Inability to Urinate (cont.)
The prognosis depends on the source of the problem.
- People with urinary retention caused by obstruction, infection, drugs, or the postoperative state generally recover much more easily than those with a nerve problem. The time frame for recovery varies, however.
- People who continue to have urinary retention despite treatment may need long-term therapy. The best option for long-term therapy is clean, intermittent catheterization.
- You or your caregiver can be taught how to insert a removable catheter into the bladder to allow urine to drain.
- Catheterization can either be a temporary measure until normal urination returns or be more permanent.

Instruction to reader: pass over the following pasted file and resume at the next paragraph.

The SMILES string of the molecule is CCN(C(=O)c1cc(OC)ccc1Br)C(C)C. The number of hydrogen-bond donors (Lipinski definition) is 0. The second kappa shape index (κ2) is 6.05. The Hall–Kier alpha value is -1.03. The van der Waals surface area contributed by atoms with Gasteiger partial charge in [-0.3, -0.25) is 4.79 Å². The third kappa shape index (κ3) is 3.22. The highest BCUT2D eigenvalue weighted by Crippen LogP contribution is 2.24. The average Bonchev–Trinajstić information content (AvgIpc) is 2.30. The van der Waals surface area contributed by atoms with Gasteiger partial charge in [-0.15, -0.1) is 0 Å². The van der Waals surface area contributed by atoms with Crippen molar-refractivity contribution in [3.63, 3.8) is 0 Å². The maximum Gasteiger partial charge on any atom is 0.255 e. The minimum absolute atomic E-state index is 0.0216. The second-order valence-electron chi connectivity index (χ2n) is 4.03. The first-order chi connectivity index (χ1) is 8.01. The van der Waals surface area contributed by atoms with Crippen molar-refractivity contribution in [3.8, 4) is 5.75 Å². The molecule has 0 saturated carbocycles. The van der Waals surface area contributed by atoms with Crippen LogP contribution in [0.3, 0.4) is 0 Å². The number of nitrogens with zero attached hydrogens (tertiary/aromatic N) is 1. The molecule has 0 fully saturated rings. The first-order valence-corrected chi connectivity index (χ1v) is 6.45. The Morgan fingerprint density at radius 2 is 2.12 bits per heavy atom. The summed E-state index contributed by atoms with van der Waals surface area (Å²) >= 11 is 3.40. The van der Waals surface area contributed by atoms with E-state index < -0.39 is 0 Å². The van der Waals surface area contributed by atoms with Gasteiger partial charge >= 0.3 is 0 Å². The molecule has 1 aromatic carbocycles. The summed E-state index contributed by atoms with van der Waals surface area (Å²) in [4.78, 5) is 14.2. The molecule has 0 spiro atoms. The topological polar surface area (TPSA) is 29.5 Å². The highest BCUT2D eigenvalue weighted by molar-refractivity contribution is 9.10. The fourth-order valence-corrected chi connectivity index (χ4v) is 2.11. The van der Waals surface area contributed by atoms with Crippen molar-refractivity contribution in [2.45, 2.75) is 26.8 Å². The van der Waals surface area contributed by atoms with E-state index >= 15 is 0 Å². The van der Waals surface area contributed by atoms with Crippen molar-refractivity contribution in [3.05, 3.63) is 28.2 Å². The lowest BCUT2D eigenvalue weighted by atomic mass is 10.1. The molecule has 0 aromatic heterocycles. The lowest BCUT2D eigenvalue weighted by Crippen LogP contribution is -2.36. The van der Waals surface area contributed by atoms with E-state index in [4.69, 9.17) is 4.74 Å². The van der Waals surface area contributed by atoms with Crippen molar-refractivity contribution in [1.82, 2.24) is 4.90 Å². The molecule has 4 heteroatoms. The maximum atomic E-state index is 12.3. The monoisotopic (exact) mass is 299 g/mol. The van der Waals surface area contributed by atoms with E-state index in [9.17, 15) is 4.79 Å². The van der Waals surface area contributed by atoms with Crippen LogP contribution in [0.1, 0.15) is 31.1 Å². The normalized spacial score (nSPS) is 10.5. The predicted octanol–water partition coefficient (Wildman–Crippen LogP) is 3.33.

- The other option is placing a Foley catheter into the bladder either via the urethra or through the skin. Tubes will be changed monthly to limit the risk of infection.
- Clean, intermittent catheterization also remains a treatment option for people who can urinate but cannot completely empty the bladder.
- Sometimes, by teaching a person to self-catheterize one to three times per day, the problem can be improved significantly.
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